[…] In Europe, ETRS89 is a precise version of the better known WGS84 reference system optimised for use in Europe; however, for most purposes it can be considered equivalent to WGS84. Specifically, the motion of the European continental plate is not apparent in ETRS89, which allows a fixed relationship to be established between this system and Ordnance Survey mapping coordinate systems. Additional precise versions of WGS84 are currently in use, notably ITRS; these are not equivalent to ETRS89. The difference between ITRS and ETRS89 is in the order of 0.25 m (in 1999), and growing by 0.025 m per year in UK and Ireland. This effect is only relevant in international scientific applications. For all navigation, mapping, GIS, and engineering applications within the tectonically stable parts of Europe (including UK and Ireland), the term ETRS89 should be taken as synonymous with WGS84.

Transformations and OSGM02™, User guide, p7. Emphasis mine.

In essence, this means that anywhere you see ETRS89 in this README, you can substitute WGS84.

What CRS Are My Data In

  • if you have latitude and longitude coordinates:
    • They’re probably WGS84. Everything’s fine!
  • if you got your coordinates from a smartphone or a consumer GPS:
    • They’re probably WGS84. Everything’s fine!
  • if you have x and y coordinates, or you got your coordinates from Google Maps or Bing Maps and they look something like (-626172.1357121646, 6887893.4928337997), or the phrase “Spherical Mercator” is mentioned anywhere:
    • they’re probably in Web Mercator. You must convert them to WGS84 first. Use convert_epsg3857_to_wgs84([x_coordinates], [y_coordinates]) to do so.


convert_bng and convert_lonlat first use the standard seven-step Helmert transform to convert coordinates. This is fast, but not particularly accurate – it can introduce positional error up to approximately 5 metres. For most applications, this is not of particular concern – the input data (especially those originating with smartphone GPS) probably exceed this level of error in any case. In order to adjust for this, the OSTN02 adjustments for the kilometer-grid the ETRS89 point falls in are retrieved, and a linear interpolation to give final, accurate coordinates is carried out. This process happens in reverse for convert_lonlat.


OSTN02 data are used for highly accurate conversions from ETRS89 latitude and longitude, or ETRS89 Eastings and Northings to OSGB36 Eastings and Northings, and vice versa. These data will usually have been recorded using the National GPS Network:

Accuracy of Your Data

Conversion of your coordinates using OSTN02 transformations will be accurate, but if you’re using consumer equipment, or got your data off the web, be aware that you’re converting coordinates which probably weren’t accurately recorded in the first place. That’s because accurate surveying is difficult.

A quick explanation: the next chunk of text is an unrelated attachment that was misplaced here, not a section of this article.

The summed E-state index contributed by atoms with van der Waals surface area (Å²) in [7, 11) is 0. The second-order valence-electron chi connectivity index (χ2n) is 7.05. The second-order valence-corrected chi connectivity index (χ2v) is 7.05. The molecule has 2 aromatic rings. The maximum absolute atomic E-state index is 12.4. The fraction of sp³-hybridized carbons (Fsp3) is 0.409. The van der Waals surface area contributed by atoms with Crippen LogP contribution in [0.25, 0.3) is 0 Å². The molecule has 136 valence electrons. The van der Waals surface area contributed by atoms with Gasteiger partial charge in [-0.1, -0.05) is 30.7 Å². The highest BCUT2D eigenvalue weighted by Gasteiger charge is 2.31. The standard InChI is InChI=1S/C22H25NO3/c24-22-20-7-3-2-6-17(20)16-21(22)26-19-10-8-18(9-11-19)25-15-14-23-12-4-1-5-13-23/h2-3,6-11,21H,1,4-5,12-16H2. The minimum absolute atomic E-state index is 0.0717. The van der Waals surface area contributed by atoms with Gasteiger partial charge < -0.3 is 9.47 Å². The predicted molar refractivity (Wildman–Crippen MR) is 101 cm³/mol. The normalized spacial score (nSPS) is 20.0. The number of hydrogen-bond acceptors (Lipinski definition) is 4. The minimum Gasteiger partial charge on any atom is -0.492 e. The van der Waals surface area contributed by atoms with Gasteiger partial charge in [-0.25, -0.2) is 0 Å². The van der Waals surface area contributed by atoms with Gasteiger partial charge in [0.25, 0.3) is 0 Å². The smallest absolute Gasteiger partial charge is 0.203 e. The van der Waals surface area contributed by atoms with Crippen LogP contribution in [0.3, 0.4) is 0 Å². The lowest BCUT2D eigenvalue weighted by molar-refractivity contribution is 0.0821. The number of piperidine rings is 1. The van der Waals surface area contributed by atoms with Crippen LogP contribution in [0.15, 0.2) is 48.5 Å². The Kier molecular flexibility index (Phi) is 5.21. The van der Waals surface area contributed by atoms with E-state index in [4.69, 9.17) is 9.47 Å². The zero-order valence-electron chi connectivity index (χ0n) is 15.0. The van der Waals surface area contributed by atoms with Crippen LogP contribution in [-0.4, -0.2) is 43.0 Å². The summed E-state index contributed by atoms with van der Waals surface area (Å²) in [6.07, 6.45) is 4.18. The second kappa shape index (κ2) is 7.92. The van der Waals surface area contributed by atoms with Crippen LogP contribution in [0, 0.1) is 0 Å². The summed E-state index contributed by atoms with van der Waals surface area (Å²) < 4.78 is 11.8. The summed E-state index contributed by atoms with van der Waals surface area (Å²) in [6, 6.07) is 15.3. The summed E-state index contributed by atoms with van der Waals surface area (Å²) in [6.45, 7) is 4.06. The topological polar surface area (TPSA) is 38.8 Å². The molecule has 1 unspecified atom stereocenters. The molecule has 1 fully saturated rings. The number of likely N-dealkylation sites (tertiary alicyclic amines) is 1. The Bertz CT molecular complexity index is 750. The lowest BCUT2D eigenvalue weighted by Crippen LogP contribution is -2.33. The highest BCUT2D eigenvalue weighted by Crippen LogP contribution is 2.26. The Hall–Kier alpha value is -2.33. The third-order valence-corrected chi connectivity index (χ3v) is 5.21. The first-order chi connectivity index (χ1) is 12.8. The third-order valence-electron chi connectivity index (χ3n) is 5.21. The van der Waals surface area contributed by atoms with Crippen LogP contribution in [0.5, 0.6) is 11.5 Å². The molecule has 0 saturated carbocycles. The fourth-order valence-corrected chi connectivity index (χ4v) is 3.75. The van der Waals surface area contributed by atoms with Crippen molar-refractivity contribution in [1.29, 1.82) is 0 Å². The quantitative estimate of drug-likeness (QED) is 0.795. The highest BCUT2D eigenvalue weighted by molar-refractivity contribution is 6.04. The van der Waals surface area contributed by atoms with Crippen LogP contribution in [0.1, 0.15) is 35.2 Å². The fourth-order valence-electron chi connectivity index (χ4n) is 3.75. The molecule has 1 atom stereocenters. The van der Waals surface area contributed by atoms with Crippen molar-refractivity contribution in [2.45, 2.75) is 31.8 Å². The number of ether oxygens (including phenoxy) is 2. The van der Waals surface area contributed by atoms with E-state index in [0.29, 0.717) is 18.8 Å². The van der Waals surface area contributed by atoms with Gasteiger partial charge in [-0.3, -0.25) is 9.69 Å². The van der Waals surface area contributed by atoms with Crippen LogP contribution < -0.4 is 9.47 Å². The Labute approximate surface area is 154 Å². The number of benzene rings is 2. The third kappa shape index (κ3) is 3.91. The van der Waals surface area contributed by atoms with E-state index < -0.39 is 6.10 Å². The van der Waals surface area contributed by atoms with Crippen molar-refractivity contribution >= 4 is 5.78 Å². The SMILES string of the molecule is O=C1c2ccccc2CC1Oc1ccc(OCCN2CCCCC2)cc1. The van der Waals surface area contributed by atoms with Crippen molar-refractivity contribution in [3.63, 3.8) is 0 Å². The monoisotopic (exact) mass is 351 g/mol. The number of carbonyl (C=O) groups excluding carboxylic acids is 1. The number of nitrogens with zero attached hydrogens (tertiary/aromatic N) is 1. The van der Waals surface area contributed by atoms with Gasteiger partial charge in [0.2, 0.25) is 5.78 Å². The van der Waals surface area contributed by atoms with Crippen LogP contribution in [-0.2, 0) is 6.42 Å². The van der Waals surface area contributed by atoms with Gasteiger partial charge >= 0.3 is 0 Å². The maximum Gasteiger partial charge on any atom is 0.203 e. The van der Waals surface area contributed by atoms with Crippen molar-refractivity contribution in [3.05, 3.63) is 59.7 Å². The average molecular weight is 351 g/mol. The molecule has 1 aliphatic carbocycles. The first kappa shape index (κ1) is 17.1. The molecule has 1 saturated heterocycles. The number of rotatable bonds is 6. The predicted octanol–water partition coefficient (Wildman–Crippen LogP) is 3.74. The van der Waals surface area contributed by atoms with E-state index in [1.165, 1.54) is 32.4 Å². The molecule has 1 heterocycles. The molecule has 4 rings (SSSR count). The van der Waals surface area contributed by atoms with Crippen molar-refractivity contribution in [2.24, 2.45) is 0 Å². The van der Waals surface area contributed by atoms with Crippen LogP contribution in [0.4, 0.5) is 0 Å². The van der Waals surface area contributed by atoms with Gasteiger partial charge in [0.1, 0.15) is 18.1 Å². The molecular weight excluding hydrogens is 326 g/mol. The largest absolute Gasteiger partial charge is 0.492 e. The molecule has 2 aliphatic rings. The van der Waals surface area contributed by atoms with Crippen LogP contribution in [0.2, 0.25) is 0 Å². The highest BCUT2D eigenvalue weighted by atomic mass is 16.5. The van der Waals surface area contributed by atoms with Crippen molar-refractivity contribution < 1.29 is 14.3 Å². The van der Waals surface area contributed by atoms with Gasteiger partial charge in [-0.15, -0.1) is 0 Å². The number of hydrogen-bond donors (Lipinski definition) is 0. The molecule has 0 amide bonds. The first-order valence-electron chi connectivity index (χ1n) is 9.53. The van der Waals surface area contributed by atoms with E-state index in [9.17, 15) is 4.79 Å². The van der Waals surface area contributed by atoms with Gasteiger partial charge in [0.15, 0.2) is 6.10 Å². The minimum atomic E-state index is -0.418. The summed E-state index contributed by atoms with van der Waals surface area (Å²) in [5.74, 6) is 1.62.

Accuracy of the OSTN02 transformation used in this library

  • ETRS89 longitude and latitude / Eastings and Northings to OSGB36 conversion agrees with the provided Ordnance Survey test data in 31 of the 42 test coordinates (excluding two coordinates designed to return no data; these correctly fail).
  • The 11 discrepancies are of 1mm in each case.
  • OSGB36 to ETRS89 longitude and latitude conversion is accurate to within 8 decimal places, or 1.1mm.

A Note on Ellipsoids

WGS84 and ETRS89 coordinates use the GRS80 ellipsoid, whereas OSGB36 uses the Airy 1830 ellipsoid, which provides a regional best fit for Britain. Positions for coordinates in Great Britain can differ by over 100m as a result. It is thus inadvisable to attempt calculations using mixed ETRS89 and OSGB36 coordinates.



The main detail of interest is the FFI interface between Python and Rust, the Python side of which can be found in, cutil.pyx, and the Rust side of which can be found in The ctypes library expects C-compatible data structures, which we define in Rust (see above). We then define methods which allow us to receive, safely access, return, and free data across the FFI boundary. Finally, we link the Rust conversion functions from util again. Note the errcheck assignments, which convert the FFI-compatible ctypes data structures to tuple lists.

Building the binary for local development

  • ensure you have Rust 1.x and Cargo installed
  • clone, and ensure it’s adjacent to this dir (i.e. code/witnessme/convertbng and code/witnessme/rust_bng)
  • in this dir, run make clean then make build


You can run the Python module tests by running “make test”. Tests require both numpy and nose.



File Type Py Version Uploaded on Size
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convertbng-0.5.5-cp27-cp27m-win32.whl (md5, pgp) Python Wheel cp27 2017-01-14 13MB
convertbng-0.5.5-cp27-cp27m-win_amd64.whl (md5, pgp) Python Wheel cp27 2017-01-14 13MB
convertbng-0.5.5-cp27-cp27mu-manylinux1_x86_64.whl (md5, pgp) Python Wheel cp27 2017-01-14 13MB
convertbng-0.5.5-cp34-cp34m-win_amd64.whl (md5, pgp) Python Wheel cp34 2017-01-14 13MB
convertbng-0.5.5-cp36-cp36m-macosx_10_6_intel.macosx_10_9_intel.macosx_10_9_x86_64.macosx_10_10_intel.macosx_10_10_x86_64.macosx_10_11_intel.macosx_10_11_x86_64.whl (md5, pgp) Python Wheel cp36 2017-01-14 13MB
convertbng-0.5.5-cp36-cp36m-manylinux1_x86_64.whl (md5, pgp) Python Wheel cp36 2017-01-14 13MB